Children/teens should not drink more than three cups of milk a day and teenagers no more than four cups while in a body cast. Studies show that an excess of protein and calcium may cause calcium stones in people who are not active. However, drinking plenty of other fluids is a good way to prevent calcium stones. Cranberry juice is especially helpful. Before eating, place a large smock or shirt over the cast to prevent food and crumbs from falling into it. For more information, ask us for additional patient education materials about the high-fiber diet. 


The cast is quite warm so you don’t have to bundle the child too much. As much as possible, the child should be allowed to wear their own familiar clothing. Skirts, dresses, large sweat pants or shorts are usually comfortable to wear. Even underwear a few sizes larger than the usual size can be worn over the cast. 

Babies or very young children may be dressed in oversize sleepers with snaps at the crotch and legs. In cold weather, cover the toes with a large sock that fits over the foot of the cast. To wear pants or panties when there is a bar between the legs, you will need to open each leg on the sides and sew Velcro on the seams. Or simply cover a child/teen’s lap with a small blanket. 


You will need to rent a wheelchair with a reclining back and extended leg rests while the person is wearing a body cast. During the hospital stay, your nurse can direct you to someone at Gillette who will help with rental. If your child is small, a stroller may be sufficient. Depending on your child’s size and age, you may need to rent a hospital bed. In addition, you need to make special transportation arrangements. You also will need supplies for toileting.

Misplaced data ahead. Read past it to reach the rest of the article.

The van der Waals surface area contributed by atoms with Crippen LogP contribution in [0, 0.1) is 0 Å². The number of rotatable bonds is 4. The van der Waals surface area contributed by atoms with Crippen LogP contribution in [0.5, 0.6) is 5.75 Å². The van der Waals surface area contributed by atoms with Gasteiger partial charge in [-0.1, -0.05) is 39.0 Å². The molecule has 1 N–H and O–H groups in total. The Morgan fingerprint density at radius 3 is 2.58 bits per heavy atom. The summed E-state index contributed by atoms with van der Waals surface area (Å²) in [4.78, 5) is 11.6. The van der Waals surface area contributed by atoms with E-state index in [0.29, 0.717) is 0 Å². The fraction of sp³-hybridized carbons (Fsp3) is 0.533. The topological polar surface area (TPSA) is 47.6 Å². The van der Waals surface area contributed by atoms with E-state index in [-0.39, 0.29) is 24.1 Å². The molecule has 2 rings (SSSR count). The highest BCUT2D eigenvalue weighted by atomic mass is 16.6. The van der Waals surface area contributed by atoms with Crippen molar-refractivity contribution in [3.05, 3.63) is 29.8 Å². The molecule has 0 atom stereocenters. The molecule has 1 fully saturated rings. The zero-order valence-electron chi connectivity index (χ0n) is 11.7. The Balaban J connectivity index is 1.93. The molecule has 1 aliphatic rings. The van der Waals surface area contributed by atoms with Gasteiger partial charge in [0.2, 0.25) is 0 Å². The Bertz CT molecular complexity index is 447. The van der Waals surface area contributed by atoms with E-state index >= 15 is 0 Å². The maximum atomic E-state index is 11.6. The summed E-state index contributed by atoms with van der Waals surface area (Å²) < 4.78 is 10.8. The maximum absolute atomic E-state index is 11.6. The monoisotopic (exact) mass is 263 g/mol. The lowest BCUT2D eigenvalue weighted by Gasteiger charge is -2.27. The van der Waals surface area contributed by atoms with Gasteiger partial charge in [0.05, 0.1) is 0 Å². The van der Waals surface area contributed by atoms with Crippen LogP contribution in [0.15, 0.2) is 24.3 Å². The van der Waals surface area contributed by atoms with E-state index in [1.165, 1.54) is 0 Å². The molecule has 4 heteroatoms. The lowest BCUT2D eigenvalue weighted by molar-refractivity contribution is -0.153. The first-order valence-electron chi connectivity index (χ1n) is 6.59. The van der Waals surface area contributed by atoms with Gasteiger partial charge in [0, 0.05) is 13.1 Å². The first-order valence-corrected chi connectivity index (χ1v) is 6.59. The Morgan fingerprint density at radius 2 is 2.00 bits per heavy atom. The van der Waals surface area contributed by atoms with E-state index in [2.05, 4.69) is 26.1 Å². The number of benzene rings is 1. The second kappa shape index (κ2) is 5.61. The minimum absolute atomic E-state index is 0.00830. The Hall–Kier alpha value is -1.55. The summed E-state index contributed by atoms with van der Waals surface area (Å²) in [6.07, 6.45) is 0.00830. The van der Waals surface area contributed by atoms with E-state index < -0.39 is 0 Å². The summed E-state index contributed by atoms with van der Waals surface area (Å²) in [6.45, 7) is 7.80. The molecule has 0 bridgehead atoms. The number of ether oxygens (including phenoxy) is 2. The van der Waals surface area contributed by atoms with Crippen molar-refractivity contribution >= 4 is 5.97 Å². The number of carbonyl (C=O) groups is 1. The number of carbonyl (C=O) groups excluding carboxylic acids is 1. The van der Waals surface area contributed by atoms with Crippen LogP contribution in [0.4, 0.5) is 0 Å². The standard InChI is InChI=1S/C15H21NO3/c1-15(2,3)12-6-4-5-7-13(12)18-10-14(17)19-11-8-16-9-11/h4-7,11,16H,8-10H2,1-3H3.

Car seats may need to be adapted. (Gillette has car seats on loan.) If your child/teen must ride flat in the car, the E-Z-On-Vest™ is recommended. (Gillette has vests on loan.) Return the E-Z-on-Vest or car seat when you return to Gillette for the cast removal, physical therapy and brace fittings. 

When to call your doctor or hospital

Call Telehealth Nursing (651-229-3890) if any of the following conditions are present:

  • Severe pain, numbness or burning inside or below the cast (that not relieved with medication, elevation, or rest) 
  • Swelling or a cast tightness that is not relieved by elevation and rest 
  • Toes on the cast side that are colder or more discolored than the toes on the other side 
  • Increased difficulty moving fingers or toes on the cast side compared to the other side 
  • Unexplained fever above 101.5 F 
  • A new stain on the cast, coming from the inside 
  • A foul odor coming from inside the cast. 
  • Broken, blistered or irritated skin around the cast edges 
  • A cracked, broken or loose cast that allows movement
  • A foreign object inside the cast 

Adapted from “Caring for a Child in a Hip Spica Cast,” by Irene Kenny Murray, RN, MS, University Orthopaedics, Chicago, Illinois.

This information is for educational purposes only. It is not intended to replace the advice of your health care providers. If you have any questions, talk with your doctor or others on your health care team. If you are a Gillette patient with urgent questions or concerns, please contact Telehealth Nursing at 651-229-3890.